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View Full Version : Opinions wanted on fastest growing evergreen windbreak/screen plant


Constipated Mathematician
07-23-2006, 12:10 AM
I've been looking to buy a plant to block my view of a road. Something that will

1) grow quickly
2) remain green all year (evergreen)
3) be resistant to deer
4) go all the way to the ground (can't see through them)

So, I've done some research and come up with two leaders

1. Thuja Green Giant
2. Thuja Steeplechase

and a couple of others

3. Leland Cypress
4. Willow Hybrid

Anyone have any experiences with these plants and your success or failure with them?

The first two I can't find at local nurseries, but I can find them on line. The Steeplechase seems to get the nod for fullness and beauty, but it grows a bit more slowly than the Green Giant.

The Leland Cypress can be found at local nurseries, but I've heard these are a favorite of deer, especially in the winter. I've seen them munched on around here, and they look pretty unattractive when the deer eat a circular chunk out of the bottom of the plant.

The Willow Hybrid seems to be the fastest grower, but is deciduous, meaning they lose their foliage in the winter and kind of ruin the idea of blocking out the road in the winter months.


So, teemings... any thoughts, opinions, or suggestions? I'd like to start my project before September, but I'd like to know if anyone has had any good/bad experiences with any of these.

Also, if you have any other plant suggestions, they are most welcome.

Thanks!

freckafree
07-23-2006, 10:51 AM
I think the two Thuja cultivars you've picked are real winners.

I don't have experience with those particular ones, but a couple of years ago, I moved a little-bitty (not even a foot tall, IIRC) Thuja volunteer from the front of my house to the side, and I am astonished at how fast it has grown.

I also have a variegated or tri-color willow. True, it's deciduous, but it is a very striking plant (people always ask me what it is) and it, too, has gotten enormous in just a few years.

Mr. Duality
07-23-2006, 11:04 AM
To make intelligent suggestions, one would have to know where you are located or what climate zone you are in.

Norfolk Pines grow rapidly but won't tolerate cold winters.

Brynda
07-23-2006, 11:19 AM
We bought Thuja Green Giants from Greenwood Nursery this spring and although the plants were pretty small when they got here (about 1 foot high), they had terrific root systems and have done well so far. If you do go with Greenwood, join the free membership for discounted prices.

Cat Whisperer
07-23-2006, 02:40 PM
Yeah, we really do need to know your location for this. Thuja (cedars) grow up to the Arctic Circle, but they don't do well in Calgary because of our Chinooks. If you're in Calgary, don't waste your money on cedars when junipers would be a much better choice.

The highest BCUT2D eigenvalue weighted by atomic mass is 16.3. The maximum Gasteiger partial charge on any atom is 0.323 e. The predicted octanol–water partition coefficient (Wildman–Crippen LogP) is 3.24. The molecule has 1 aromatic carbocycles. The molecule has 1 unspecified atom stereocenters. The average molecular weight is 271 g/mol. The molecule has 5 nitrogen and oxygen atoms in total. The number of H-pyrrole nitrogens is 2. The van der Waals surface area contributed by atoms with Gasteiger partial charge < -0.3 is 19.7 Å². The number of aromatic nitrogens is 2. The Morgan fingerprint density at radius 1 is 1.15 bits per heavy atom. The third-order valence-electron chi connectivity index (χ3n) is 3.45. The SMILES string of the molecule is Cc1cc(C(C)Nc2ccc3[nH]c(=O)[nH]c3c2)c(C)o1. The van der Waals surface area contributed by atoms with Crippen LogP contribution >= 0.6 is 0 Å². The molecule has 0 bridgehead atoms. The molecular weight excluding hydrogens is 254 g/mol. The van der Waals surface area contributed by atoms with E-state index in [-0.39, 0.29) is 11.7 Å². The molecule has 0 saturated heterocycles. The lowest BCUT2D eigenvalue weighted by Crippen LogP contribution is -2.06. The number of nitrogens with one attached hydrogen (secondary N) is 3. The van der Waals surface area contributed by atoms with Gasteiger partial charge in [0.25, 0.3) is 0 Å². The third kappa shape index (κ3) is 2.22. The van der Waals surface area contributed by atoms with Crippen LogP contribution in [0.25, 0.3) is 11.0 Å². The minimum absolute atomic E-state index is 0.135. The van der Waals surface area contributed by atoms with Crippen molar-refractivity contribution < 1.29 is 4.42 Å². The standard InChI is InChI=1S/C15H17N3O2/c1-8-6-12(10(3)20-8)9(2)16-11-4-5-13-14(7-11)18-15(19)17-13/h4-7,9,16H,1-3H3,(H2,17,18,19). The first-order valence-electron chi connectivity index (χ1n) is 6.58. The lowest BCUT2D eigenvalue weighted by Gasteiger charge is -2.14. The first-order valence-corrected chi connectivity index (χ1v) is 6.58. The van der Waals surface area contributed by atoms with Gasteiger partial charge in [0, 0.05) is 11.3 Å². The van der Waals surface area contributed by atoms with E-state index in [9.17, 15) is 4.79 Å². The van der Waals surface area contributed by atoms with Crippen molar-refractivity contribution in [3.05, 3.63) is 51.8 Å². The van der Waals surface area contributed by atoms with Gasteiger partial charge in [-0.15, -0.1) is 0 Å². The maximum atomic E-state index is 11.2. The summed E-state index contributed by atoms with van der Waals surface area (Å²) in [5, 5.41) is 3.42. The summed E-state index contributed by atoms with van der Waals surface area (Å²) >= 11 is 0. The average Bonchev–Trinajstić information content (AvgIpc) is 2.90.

Constipated Mathematician
07-23-2006, 05:44 PM
Thanks all for your replies thus far.

I am in a Zone 5/6 area. I took that into account when I was doing my research.

freckafree, can you give me an idea of how small your thuja was and what its rate of growth was/is?

Similarly, Brynda, what was the size of the plants you received from Greenwood Nursery and what kind of growth rate have you seen? Greenwood is one of the nurseries I've been looking at. There is another one (can't remember the name off-hand), that sells Green Giants between 2'-3', which gives it a fair start, but they are more expensive than the 6"-12" plants I've seen elsewhere. If they grow 3-5 ft/year as advertised, I'd save a year if I bought the bigger plants, but it will cost me a bundle.

Mr. Duality, I've never looked at Norfolk Pines, but I'll do a google on them and see what I can find. Thanks for the suggestion!

One final question for those that may have a green thumb. If I bought the smaller thuja plants, could I keep them inside through the winter and grow them as a house plant until the spring? I would put them in large pots, feed and water, but I'm not sure they would grow properly without natural sunlight. I guess I could experiment with this, but I was hoping to buy something before the fall planting season is over.

Quartz
07-23-2006, 05:49 PM
Deer don't seem to like my parents' Leylandi. But Leylandi are evil. They do grow very fast, but they keep growing. If you live in suburbia your neighbours will soon hate you.

Brynda
07-23-2006, 06:22 PM
We only planted ours a few months ago, so I can't tell you anything about the grown rate yet. They do look very healthy, though, and they have grown a bit. Meanwhile, half of my neighbors' arborovitae have died, and over half of the Leyland cypress at the local grocery store have died, too. They looked great for the first two years, but I noticed last week that they are dropping like flies.

Constipated Mathematician
07-23-2006, 07:10 PM
Thanks Brynda,


Quartz, when you say Leylandi, are you speaking of Leyland Cypress?

Quartz
07-23-2006, 07:39 PM
Yes.

freckafree
07-23-2006, 08:01 PM